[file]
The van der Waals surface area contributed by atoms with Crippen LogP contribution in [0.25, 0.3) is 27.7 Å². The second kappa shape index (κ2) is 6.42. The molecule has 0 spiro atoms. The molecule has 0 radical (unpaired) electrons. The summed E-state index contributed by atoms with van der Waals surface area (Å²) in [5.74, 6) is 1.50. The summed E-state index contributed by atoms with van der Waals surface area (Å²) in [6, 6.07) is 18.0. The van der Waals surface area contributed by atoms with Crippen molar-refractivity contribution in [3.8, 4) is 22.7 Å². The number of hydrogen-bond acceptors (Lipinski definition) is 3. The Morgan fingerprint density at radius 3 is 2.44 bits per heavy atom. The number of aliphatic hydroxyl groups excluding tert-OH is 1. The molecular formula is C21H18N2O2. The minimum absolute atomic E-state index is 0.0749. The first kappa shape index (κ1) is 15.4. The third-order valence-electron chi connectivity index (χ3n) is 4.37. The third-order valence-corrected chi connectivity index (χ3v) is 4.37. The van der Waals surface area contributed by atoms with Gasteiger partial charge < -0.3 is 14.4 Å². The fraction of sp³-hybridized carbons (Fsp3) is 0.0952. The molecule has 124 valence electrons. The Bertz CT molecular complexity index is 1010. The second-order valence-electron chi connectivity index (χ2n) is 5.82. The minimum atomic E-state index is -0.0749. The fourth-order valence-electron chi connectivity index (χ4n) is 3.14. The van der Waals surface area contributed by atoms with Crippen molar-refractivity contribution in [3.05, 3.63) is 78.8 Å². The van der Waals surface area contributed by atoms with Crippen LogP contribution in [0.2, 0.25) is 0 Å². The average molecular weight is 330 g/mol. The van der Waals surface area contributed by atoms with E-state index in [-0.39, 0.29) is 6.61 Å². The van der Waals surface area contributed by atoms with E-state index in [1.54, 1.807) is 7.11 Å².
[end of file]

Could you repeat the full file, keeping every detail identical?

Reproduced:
The van der Waals surface area contributed by atoms with Crippen LogP contribution in [0.25, 0.3) is 27.7 Å². The second kappa shape index (κ2) is 6.42. The molecule has 0 spiro atoms. The molecule has 0 radical (unpaired) electrons. The summed E-state index contributed by atoms with van der Waals surface area (Å²) in [5.74, 6) is 1.50. The summed E-state index contributed by atoms with van der Waals surface area (Å²) in [6, 6.07) is 18.0. The van der Waals surface area contributed by atoms with Crippen molar-refractivity contribution in [3.8, 4) is 22.7 Å². The number of hydrogen-bond acceptors (Lipinski definition) is 3. The Morgan fingerprint density at radius 3 is 2.44 bits per heavy atom. The number of aliphatic hydroxyl groups excluding tert-OH is 1. The molecular formula is C21H18N2O2. The minimum absolute atomic E-state index is 0.0749. The first kappa shape index (κ1) is 15.4. The third-order valence-electron chi connectivity index (χ3n) is 4.37. The third-order valence-corrected chi connectivity index (χ3v) is 4.37. The van der Waals surface area contributed by atoms with Gasteiger partial charge < -0.3 is 14.4 Å². The fraction of sp³-hybridized carbons (Fsp3) is 0.0952. The molecule has 124 valence electrons. The Bertz CT molecular complexity index is 1010. The second-order valence-electron chi connectivity index (χ2n) is 5.82. The minimum atomic E-state index is -0.0749. The fourth-order valence-electron chi connectivity index (χ4n) is 3.14. The van der Waals surface area contributed by atoms with Crippen molar-refractivity contribution in [3.05, 3.63) is 78.8 Å². The van der Waals surface area contributed by atoms with Crippen LogP contribution in [0.2, 0.25) is 0 Å². The average molecular weight is 330 g/mol. The van der Waals surface area contributed by atoms with E-state index in [-0.39, 0.29) is 6.61 Å². The van der Waals surface area contributed by atoms with E-state index in [1.54, 1.807) is 7.11 Å².